In 2013, China gave its financing of infrastructure around the world a new narrative, billing it as a modern-day Silk Road, a reinvention of historic trading routes between Europe and Asia. Last year, China’s lending got another new name, the rather unflattering “debt-trap diplomacy.”
In 2018—as the infrastructure plan formally known as the Belt and Road Initiative marked its fifth anniversary—the chorus around the threat of China’s “debt traps” grew louder.
The name surfaced in the title of a 2017 analysis by an Indian strategic commentator that argued China was offering funding for unsound projects to secure Chinese access to resources or local markets, rather than to help local economies, and as a result “countries are becoming ensnared in a debt trap that leaves them vulnerable to China’s influence.” At the close of that year, when a cash-strapped Sri Lanka handed over its China-financed port to a Chinese state-run company on a 99-year lease, the line of argument looked ominously prescient.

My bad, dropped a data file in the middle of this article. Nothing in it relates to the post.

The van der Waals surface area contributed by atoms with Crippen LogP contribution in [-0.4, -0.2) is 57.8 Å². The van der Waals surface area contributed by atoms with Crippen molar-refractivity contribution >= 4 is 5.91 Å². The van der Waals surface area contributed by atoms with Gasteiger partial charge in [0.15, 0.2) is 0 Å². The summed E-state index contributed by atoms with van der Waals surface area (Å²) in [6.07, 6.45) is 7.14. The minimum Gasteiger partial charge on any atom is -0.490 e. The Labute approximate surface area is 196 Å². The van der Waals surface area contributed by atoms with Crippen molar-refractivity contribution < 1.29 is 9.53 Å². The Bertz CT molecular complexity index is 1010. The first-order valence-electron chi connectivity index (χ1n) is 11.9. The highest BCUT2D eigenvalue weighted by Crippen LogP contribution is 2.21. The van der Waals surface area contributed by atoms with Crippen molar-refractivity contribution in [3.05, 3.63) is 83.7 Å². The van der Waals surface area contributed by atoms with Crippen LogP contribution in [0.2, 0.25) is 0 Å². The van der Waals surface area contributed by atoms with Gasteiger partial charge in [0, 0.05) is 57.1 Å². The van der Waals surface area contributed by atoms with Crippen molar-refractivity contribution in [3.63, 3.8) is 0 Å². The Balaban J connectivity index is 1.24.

This year China saw several countries reject or review its lending—especially in the wake of elections, which bring uncertainty that Beijing hasn’t contended with at home. The US, meanwhile, issued numerous stark warnings about borrowing from China in forums from Africa to Asia. Even at home, as its economy slowed, pledges of massive spending overseas prompted domestic criticism. Still, the year saw another $60 billion commitment to African nations, a new focus on funding digital infrastructure, and critiques of the idea that China’s lending is any more opportunistic than that of other economies.
Here’s a look at the ups-and-downs of China’s attempts to build influence by building stuff this year, and what to expect in the next.